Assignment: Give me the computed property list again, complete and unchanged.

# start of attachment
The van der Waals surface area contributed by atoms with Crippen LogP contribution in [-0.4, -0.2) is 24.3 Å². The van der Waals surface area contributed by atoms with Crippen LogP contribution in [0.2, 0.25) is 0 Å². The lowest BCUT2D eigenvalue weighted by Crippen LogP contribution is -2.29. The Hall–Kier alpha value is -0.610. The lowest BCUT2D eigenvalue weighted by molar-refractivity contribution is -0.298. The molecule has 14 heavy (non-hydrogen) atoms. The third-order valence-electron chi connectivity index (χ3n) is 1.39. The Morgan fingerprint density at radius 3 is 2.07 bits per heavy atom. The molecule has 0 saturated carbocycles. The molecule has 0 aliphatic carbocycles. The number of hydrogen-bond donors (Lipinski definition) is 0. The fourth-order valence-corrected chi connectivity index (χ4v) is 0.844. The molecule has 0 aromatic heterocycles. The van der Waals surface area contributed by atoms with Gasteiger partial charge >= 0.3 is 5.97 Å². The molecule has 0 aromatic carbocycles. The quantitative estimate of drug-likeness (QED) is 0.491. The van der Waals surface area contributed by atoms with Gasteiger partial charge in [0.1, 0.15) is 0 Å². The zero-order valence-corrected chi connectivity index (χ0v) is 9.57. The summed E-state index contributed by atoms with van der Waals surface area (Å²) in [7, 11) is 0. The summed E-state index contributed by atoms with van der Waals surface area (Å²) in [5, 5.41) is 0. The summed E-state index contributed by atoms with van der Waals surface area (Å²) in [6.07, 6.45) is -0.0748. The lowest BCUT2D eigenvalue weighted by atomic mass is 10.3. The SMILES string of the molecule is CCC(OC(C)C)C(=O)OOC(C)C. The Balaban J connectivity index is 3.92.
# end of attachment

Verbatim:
The van der Waals surface area contributed by atoms with Crippen LogP contribution in [-0.4, -0.2) is 24.3 Å². The van der Waals surface area contributed by atoms with Crippen LogP contribution in [0.2, 0.25) is 0 Å². The lowest BCUT2D eigenvalue weighted by Crippen LogP contribution is -2.29. The Hall–Kier alpha value is -0.610. The lowest BCUT2D eigenvalue weighted by molar-refractivity contribution is -0.298. The molecule has 14 heavy (non-hydrogen) atoms. The third-order valence-electron chi connectivity index (χ3n) is 1.39. The Morgan fingerprint density at radius 3 is 2.07 bits per heavy atom. The molecule has 0 saturated carbocycles. The molecule has 0 aliphatic carbocycles. The number of hydrogen-bond donors (Lipinski definition) is 0. The fourth-order valence-corrected chi connectivity index (χ4v) is 0.844. The molecule has 0 aromatic heterocycles. The van der Waals surface area contributed by atoms with Gasteiger partial charge >= 0.3 is 5.97 Å². The molecule has 0 aromatic carbocycles. The quantitative estimate of drug-likeness (QED) is 0.491. The van der Waals surface area contributed by atoms with Gasteiger partial charge in [0.1, 0.15) is 0 Å². The zero-order valence-corrected chi connectivity index (χ0v) is 9.57. The summed E-state index contributed by atoms with van der Waals surface area (Å²) in [7, 11) is 0. The summed E-state index contributed by atoms with van der Waals surface area (Å²) in [5, 5.41) is 0. The summed E-state index contributed by atoms with van der Waals surface area (Å²) in [6.07, 6.45) is -0.0748. The lowest BCUT2D eigenvalue weighted by atomic mass is 10.3. The SMILES string of the molecule is CCC(OC(C)C)C(=O)OOC(C)C. The Balaban J connectivity index is 3.92.